Back in my teaching days, I had to cover Ezekiel in less time than the prophet deserved.  He pantomimed the coming destruction of Jerusalem, and, among the exiles, proclaimed their return to a better future.  Now I can’t say if winter storm Ezekiel will lead to a better future or not.  It will lead to some sidewalk shoveling, some travel headaches (as we experience firsthand yesterday), and the usual array of winter wonders.  I do know that claiming insanity to label a prophet is a cheap shot when it comes to explanations.  Ancient people recognized madness when they saw it, and prophecy, they knew deep down, was different.  None of this suggests this storm has been in any way predictable.  Yesterday with its accumulation of sleet and freezing rain, and today with its projected snow are all part of a typical December around these parts.  As people addicted to media stimulation, I guess we have to give it a name so that we can feel properly awed.

Just the Fax

Like most people I have a cell phone.  If I use it to take a picture, I can send that photo any number of places with a tap, swipe, and tap.  It works that way with scanned documents as well.  Using a hand-held phone, I can scan important papers, convert them to PDFs, and send them via email, text, “AirDrop” (whatever that is), Facebook, Twitter, Instagram—you name it.  Except fax.  That I cannot do.  The other day a company wanted me to send them a document by fax.  Within seconds I had scanned it with my phone and was ready to send it, but instead experienced electronic constipation.  The company had no email; it had to come by fax.

Now, like most reasonably modern people, we have no fax machine at home.  We still have some in the office in New York, but they are clunky, noisy, and seldom actually work.  The technology to receive documents has improved beyond the photostatic smear that facsimiles represent.  I worked for a company where the warehouse insisted on orders by fax.  You’d fax them the order and wait for the phone to ring.  They couldn’t read the fax and you had to tell them what it said.  Well, this particular company I was dealing with wanted a fax.  I downloaded two or three “free” fax apps.  They suspiciously wanted my credit card info.  Besides, if you send more than one page they wanted at least ten bucks for a “package” deal.  I had to send a three-page document.  I checked to see if my laptop could do it.  The manufacturer’s website said it could, but the menu option it told me about didn’t appear.  Who insists on faxes any more?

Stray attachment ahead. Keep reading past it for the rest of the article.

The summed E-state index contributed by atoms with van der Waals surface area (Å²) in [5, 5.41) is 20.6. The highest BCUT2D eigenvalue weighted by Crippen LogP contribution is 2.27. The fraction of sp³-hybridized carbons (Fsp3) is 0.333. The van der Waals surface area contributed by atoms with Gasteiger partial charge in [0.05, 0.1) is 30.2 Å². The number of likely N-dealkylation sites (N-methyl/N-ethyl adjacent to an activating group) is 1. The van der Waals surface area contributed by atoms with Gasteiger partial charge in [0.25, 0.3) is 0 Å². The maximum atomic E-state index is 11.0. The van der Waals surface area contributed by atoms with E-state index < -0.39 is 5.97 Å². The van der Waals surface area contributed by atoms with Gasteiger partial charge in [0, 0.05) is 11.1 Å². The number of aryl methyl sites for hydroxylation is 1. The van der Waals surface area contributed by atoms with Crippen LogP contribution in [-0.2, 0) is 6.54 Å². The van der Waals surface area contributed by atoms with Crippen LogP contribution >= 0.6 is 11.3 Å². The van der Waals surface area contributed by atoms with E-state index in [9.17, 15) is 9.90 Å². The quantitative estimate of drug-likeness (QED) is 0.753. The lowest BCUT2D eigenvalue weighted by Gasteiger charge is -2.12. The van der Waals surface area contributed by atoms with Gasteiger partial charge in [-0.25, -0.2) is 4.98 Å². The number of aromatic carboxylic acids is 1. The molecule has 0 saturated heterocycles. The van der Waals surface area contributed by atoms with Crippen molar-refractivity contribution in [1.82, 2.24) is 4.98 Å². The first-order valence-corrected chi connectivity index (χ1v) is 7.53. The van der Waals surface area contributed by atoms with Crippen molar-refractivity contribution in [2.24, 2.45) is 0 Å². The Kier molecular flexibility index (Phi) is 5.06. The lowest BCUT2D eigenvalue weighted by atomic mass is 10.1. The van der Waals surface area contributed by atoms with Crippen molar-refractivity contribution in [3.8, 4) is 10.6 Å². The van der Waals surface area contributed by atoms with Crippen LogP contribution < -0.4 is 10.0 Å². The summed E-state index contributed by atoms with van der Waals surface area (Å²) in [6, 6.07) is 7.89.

This is the dilemma of mixed technologies.  It’s like those movies where the streets of some exotic city are filled with rickshaws, cars, bicycles, and pedestrians.  The fax, in this analogy, is the pedestrian.  My mother doesn’t have email, let alone the capability to text (or fax).  Ours is a telephone relationship.  Yet in my hand I hold a device that can send this document anywhere in the world with a tap, swipe, and tap.  I recall my first trip to Jerusalem where hand-drawn carts, cars, and yes, camels, shared the streets.  This was in the days before the internet.  To contact home even by telephone was cumbersome and costly.  Yet somehow we survived.  I’d arranged the trip utilizing a travel agency and funded it by a letter-writing campaign.  The Ektachrome slides I took are now a pain to look at because technology has so improved our lives.  Unless, of course, you need to send a fax.  Delivery by camel can at least be arranged via the internet.

Dominus Flevit

I couldn’t believe I was actually there. Ever since I was a child I’d read about this place. The city conquered by David and visited by Jesus. The city around which most of the Bible rotated. Jerusalem the golden. One of the perks of working on an archaeological dig was the opportunity for weekend travel, and here I was, amid camels and cars and churches and synagogues and mosques, in Jerusalem. No amount of reading prepares you for such an experience. Suffused with the rich mythologies of three major religions, this city is like a dream. So much had happened here. The church I was attending at the time was only the latest in a long succession that informed me that God himself had actually been killed here and had risen again. The ultimate game-changer. The once in forever event of all time had taken place right here.